Theirs is one of the most complex relationships in tech. Bill Gates and Steve Jobs seen eye-to-eye as much as they fought, but from the tension both became friends. So, when Gates passes opinion on the late Jobs, it's worth noting that he generally knows what he's talking about.
With that in mind, calling Jobs an “asshole” might be a headline grabber in the coming days. The former Microsoft CEO was discussing how he is different from the former Apple supremo. Gates says there was much about Steve Jobs to admire, but he was unable to be completely like his rival.
Gates praised Jobs as without equal in terms of motivating employees, but says he disagreed with some of his methods.
“It's really easy to imitate the bad parts of Steve of at times being an asshole. I have yet to meet any person who in terms of picking talent, hyper-motivating that talent, and having the sense of design of ‘Oh, this is good, this is not good'. So he brought some incredibly positive things and along with that toughness,” said Gates.
Microsoft's founder says Jobs was also capable of “casting spells” on people because he was a wizard. Gates claims he himself was only a “minor wizard”, but enough of one to be able to see through Jobs' spells.
“And I always said I was like a minor wizard because he would be casting spells, and I would see people mesmerized. But because I'm a minor wizard, the spells don't work on me. I could not cast those spells,” said Gates, referencing the NeXT Cube computer.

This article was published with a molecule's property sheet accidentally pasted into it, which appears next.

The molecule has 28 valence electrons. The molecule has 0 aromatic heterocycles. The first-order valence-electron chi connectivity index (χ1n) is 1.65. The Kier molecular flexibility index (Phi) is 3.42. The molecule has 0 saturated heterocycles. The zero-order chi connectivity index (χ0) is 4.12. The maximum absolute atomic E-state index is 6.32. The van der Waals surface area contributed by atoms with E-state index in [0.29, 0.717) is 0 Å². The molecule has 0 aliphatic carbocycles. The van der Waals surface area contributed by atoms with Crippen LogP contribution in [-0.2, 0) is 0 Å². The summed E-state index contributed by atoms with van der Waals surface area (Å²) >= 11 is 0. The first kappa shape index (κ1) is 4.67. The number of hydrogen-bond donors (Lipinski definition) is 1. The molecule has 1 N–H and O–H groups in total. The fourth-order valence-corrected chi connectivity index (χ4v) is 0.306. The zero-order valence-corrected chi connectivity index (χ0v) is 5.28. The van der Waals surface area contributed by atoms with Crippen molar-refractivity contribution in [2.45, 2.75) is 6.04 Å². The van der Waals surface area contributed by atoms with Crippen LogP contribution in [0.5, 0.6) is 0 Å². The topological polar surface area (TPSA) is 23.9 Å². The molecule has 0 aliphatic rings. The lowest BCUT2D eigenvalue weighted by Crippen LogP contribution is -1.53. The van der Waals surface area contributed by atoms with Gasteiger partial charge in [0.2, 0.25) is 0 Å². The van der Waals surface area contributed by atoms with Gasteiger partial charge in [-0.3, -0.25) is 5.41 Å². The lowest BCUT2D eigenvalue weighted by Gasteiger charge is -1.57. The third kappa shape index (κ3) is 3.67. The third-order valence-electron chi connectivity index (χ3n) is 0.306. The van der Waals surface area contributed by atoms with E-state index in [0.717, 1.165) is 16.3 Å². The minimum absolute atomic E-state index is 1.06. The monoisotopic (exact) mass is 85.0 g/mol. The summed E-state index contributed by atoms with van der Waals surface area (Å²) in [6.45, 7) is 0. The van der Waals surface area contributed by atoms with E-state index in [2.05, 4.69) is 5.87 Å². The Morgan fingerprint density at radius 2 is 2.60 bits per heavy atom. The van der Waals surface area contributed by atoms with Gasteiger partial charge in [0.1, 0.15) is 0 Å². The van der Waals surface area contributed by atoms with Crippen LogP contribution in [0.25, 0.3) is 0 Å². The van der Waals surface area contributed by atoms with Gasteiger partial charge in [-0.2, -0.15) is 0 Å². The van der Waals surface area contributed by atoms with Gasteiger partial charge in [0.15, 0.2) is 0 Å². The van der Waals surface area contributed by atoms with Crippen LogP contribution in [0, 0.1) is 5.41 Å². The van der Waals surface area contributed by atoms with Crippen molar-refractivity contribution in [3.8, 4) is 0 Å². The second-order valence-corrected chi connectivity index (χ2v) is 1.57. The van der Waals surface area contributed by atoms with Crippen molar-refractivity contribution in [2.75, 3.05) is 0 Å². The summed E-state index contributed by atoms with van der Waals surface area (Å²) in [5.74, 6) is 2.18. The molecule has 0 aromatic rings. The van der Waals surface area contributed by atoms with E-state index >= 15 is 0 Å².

“It was such nonsense, and yet he mesmerized those people. Oh yes, million by million and black cube. I was like, ‘Wait a minute, that spell should not work at all, it doesn't have any reality to it',” added Gates.
“So Steve was a very singular case where the company was on a path to die and goes and becomes the most valuable company in the world with some products that are really quite amazing.”
Reflecting on his own leadership of Microsoft, Gates says it is a rare situation where a company founder remains for 25 years. That's how long Gates was at Microsoft, helming the company through its staggering growth.
“That's an unusual case but it's a nice case because you have a certain continuity. Nobody ever wondered who's in charge here,” said Gates.
“Inside Microsoft we had to some degree a self-selected set of people who were mostly males, I'll admit, and yes we were pretty tough on each other. And I think sometimes that went too far. It was very intense. We counted on each other to work very long hours,” said Gates.
“That intensity, even though it went a little bit too far, was great for my twenties, thirties, forties. Now, when I'm a bit more mellow, when I'm not pushing quite as insanely, but I'm still clear about, ‘Hey, that toilet design's too expensive. It's a dead-end, we're not put more into that',” he said.